What is Mindfulness?

First, what is mindfulness? Mindfulness is very close in meaning to awareness and also to attention. As in paying attention. You turn your attention to someone and just look at them and watch them and listen to them. Hear what they are saying. Take notice of what they are doing. Pay attention to them. To pay attention in that way is to be mindful. Just that. It is that simple!


There is also a bit more to it. Mindfulness includes certain qualities. Still it is a good starting point in your understanding of mindfulness to think of it as simply paying attention to what is happening right now. That is a start. . . and there is more to it.


When you do pay attention to something, how do you know you are paying attention? This is a tricky question, but just the same, try to answer it. . .


What makes it tricky is that to know you are paying attention you must do something extra: you must notice that you are paying attention. This is an important first characteristic to mindfulness. When being aware, someone who is being mindful knows they are being aware. Think of it this way: When driving a car you know you are driving a car. When washing the dishes you know you are washing the dishes. When brushing your teeth you know you are brushing your teeth. That would be mindfulness.


The second characteristic you should know about in order to understand mindfulness is that to be mindful you must be accepting. To be accepting is to notice something yet leave it alone. You are to leave the thing you are noticing alone and not try to do anything to it, but leave it alone in an open-hearted way. No resistance. This is different from what we usually do; usually we don’t simply accept something, we both notice it and then immediately evaluate its goodness or badness in relation to ourself.


For example, a cup of ice cream is sitting on the table. Think of all of the evaluations that go along with the perception: “Let’s have some now.” “Better not have any, I’m on a diet.” Or, “Too cold to eat ice cream.” All of these are implicitly evaluative and self oriented and add something to the simple act of noticing that there is a cup of ice cream on the table. The point is that when being mindful we notice, we know we are noticing, and we do not try to change anything. Mindfulness is a constant stream of noticing with acceptance.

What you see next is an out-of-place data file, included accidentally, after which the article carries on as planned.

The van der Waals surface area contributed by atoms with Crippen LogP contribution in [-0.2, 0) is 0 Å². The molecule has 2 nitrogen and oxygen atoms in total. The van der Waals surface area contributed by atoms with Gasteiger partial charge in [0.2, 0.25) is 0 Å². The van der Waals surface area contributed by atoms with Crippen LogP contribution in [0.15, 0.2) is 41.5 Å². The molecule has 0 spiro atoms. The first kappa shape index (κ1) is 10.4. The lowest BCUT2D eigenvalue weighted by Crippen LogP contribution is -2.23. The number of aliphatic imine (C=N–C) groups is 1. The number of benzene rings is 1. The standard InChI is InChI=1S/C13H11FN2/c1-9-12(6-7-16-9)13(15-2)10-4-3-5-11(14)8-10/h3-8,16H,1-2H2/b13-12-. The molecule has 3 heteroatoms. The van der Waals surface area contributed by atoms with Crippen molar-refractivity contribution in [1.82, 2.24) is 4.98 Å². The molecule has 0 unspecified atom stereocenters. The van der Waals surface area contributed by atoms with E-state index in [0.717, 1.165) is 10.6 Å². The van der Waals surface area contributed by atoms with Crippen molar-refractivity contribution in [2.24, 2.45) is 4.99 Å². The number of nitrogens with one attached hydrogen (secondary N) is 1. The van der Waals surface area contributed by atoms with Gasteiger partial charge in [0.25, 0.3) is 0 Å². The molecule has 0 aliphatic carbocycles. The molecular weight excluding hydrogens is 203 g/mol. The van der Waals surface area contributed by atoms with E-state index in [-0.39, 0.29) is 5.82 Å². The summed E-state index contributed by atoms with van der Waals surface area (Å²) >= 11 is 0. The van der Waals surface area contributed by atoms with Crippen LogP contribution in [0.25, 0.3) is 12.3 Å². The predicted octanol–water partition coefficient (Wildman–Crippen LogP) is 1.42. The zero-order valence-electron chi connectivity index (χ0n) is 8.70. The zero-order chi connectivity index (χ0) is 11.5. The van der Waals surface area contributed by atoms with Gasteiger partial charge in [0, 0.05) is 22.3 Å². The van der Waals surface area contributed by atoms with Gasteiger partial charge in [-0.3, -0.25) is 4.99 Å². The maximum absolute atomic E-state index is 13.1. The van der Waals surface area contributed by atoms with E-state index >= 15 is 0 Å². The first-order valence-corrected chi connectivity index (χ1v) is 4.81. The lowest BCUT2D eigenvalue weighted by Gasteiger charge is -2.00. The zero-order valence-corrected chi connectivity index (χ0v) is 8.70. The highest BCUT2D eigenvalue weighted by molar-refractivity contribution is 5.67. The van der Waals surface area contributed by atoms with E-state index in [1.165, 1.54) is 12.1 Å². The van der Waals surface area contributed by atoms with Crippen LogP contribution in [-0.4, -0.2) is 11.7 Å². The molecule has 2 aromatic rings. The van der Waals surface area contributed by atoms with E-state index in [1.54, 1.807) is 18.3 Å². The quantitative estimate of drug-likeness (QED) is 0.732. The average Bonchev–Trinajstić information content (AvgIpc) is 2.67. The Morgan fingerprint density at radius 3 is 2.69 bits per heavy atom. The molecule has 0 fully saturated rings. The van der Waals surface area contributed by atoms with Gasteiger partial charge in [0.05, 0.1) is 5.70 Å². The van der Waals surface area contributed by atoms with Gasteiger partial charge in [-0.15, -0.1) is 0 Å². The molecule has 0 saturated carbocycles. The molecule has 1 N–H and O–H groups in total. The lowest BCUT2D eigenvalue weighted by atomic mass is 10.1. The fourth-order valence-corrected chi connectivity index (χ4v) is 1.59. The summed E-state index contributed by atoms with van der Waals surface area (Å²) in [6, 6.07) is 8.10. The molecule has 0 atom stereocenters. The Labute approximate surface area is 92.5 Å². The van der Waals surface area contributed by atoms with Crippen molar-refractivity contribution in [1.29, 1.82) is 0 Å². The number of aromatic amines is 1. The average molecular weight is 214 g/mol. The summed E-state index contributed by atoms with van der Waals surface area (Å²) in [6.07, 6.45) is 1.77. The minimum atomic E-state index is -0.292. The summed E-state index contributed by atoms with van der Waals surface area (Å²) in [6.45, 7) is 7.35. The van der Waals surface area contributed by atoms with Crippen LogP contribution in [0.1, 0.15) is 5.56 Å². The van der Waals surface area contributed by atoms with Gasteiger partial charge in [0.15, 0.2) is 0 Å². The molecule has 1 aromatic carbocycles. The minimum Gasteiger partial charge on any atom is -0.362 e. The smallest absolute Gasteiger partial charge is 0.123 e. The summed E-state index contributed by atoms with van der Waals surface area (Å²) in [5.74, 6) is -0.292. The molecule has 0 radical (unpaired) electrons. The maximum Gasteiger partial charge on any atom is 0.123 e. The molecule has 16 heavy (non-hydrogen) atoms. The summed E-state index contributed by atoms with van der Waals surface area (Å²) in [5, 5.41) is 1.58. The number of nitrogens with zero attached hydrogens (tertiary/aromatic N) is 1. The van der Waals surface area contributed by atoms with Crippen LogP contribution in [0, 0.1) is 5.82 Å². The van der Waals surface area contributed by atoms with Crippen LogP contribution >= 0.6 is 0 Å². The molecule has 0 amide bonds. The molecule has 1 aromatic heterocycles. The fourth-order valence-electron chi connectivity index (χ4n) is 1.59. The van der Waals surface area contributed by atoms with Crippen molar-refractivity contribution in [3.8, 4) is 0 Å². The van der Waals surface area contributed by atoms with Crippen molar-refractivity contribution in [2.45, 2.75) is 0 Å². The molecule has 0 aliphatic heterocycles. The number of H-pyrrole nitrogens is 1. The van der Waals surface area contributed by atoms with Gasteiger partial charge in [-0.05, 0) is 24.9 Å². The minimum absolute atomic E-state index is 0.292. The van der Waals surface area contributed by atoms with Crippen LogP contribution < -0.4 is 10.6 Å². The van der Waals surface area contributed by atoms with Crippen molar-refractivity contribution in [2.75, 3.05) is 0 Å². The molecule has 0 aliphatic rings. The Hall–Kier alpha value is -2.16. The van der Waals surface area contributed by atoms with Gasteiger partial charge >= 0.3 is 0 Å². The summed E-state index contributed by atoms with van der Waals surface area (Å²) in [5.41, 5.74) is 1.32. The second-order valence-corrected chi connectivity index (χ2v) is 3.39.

Acceptance is of particular importance when it comes to internal experiences such as feelings or thoughts or emotions. When practicing mindfulness we accept these internal experiences too and don’t try to make them stay or go away.


The next characteristic of mindfulness is relaxation. Relaxation is particularly important when it comes to stress management. I won’t say much about stress right now, but know that our nervous system has two basic settings, one is heightened and a bit revved up and the other is lower and slower.


Next, we approach mindfulness with efficiency. By efficiency, what I mean is that we only work as hard as needed. No strain. For example, when you are sitting still, you do not need to work hard. Maybe you need to use the muscles along your spine to sit up straight, but not the muscles of your neck and shoulders, hands and arms.


So how do you relax? To relax is to release or let go of holding. Very often a person holds tension in their shoulders, tension that is not needed. The first thing a person who wants to relax needs to do is to notice the tension and then the second thing is to know how to let it go. Letting go is a physical process, like letting go of a clenched fist. You just let go.


Moment to moment awareness, that would be another characteristic of mindfulness. The way it works is that you notice what is happening in this very moment, and then you notice what is happening in this next very moment, and the next, and the next. Now many things are happening in every moment, far more than you could possibly notice. So we need to make a choice: what we generally do in mindfulness meditation practice, for example, is to notice the sensations of breathing. When breathing in you notice you are breathing in, when breathing out you notice you are breathing out. We use the breath as the anchor for our mindfulness and when our mind wanders we bring it back to the breath. But you could also notice the dishes if you are washing the dishes, or your driving when driving, or your footfalls when walking. That would also be mindfulness.


That is a start in your understanding of mindfulness

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